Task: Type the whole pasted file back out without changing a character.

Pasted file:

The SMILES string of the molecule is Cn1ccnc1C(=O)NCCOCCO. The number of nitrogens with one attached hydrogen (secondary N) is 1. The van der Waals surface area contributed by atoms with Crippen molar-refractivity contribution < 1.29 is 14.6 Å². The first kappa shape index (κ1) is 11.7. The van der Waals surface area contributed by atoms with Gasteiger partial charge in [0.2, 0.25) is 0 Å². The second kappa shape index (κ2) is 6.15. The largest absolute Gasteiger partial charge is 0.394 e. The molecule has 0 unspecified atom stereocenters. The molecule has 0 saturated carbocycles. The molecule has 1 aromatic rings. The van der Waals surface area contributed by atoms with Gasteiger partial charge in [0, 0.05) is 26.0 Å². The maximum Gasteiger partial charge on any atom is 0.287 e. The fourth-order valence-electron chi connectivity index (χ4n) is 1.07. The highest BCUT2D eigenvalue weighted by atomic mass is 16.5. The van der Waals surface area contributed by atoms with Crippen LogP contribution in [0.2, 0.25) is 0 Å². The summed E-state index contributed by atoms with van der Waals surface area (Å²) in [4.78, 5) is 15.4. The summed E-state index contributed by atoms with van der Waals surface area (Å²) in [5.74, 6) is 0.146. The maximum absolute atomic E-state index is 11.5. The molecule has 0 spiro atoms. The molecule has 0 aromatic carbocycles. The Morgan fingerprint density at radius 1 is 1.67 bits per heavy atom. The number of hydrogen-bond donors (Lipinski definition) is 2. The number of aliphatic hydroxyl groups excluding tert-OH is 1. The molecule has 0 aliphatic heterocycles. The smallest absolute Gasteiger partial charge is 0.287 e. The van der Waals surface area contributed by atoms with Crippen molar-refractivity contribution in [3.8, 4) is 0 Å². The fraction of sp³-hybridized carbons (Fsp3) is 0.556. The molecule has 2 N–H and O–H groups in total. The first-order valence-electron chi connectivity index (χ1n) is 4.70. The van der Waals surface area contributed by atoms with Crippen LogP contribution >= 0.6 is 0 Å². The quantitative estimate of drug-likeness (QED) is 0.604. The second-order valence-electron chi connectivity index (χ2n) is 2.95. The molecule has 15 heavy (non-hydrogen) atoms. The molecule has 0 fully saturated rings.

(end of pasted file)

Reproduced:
The SMILES string of the molecule is Cn1ccnc1C(=O)NCCOCCO. The number of nitrogens with one attached hydrogen (secondary N) is 1. The van der Waals surface area contributed by atoms with Crippen molar-refractivity contribution < 1.29 is 14.6 Å². The first kappa shape index (κ1) is 11.7. The van der Waals surface area contributed by atoms with Gasteiger partial charge in [0.2, 0.25) is 0 Å². The second kappa shape index (κ2) is 6.15. The largest absolute Gasteiger partial charge is 0.394 e. The molecule has 0 unspecified atom stereocenters. The molecule has 0 saturated carbocycles. The molecule has 1 aromatic rings. The van der Waals surface area contributed by atoms with Gasteiger partial charge in [0, 0.05) is 26.0 Å². The maximum Gasteiger partial charge on any atom is 0.287 e. The fourth-order valence-electron chi connectivity index (χ4n) is 1.07. The highest BCUT2D eigenvalue weighted by atomic mass is 16.5. The van der Waals surface area contributed by atoms with Crippen LogP contribution in [0.2, 0.25) is 0 Å². The summed E-state index contributed by atoms with van der Waals surface area (Å²) in [4.78, 5) is 15.4. The summed E-state index contributed by atoms with van der Waals surface area (Å²) in [5.74, 6) is 0.146. The maximum absolute atomic E-state index is 11.5. The molecule has 0 spiro atoms. The molecule has 0 aromatic carbocycles. The Morgan fingerprint density at radius 1 is 1.67 bits per heavy atom. The number of hydrogen-bond donors (Lipinski definition) is 2. The number of aliphatic hydroxyl groups excluding tert-OH is 1. The molecule has 0 aliphatic heterocycles. The smallest absolute Gasteiger partial charge is 0.287 e. The van der Waals surface area contributed by atoms with Crippen molar-refractivity contribution in [3.8, 4) is 0 Å². The fraction of sp³-hybridized carbons (Fsp3) is 0.556. The molecule has 2 N–H and O–H groups in total. The first-order valence-electron chi connectivity index (χ1n) is 4.70. The van der Waals surface area contributed by atoms with Crippen LogP contribution >= 0.6 is 0 Å². The quantitative estimate of drug-likeness (QED) is 0.604. The second-order valence-electron chi connectivity index (χ2n) is 2.95. The molecule has 15 heavy (non-hydrogen) atoms. The molecule has 0 fully saturated rings.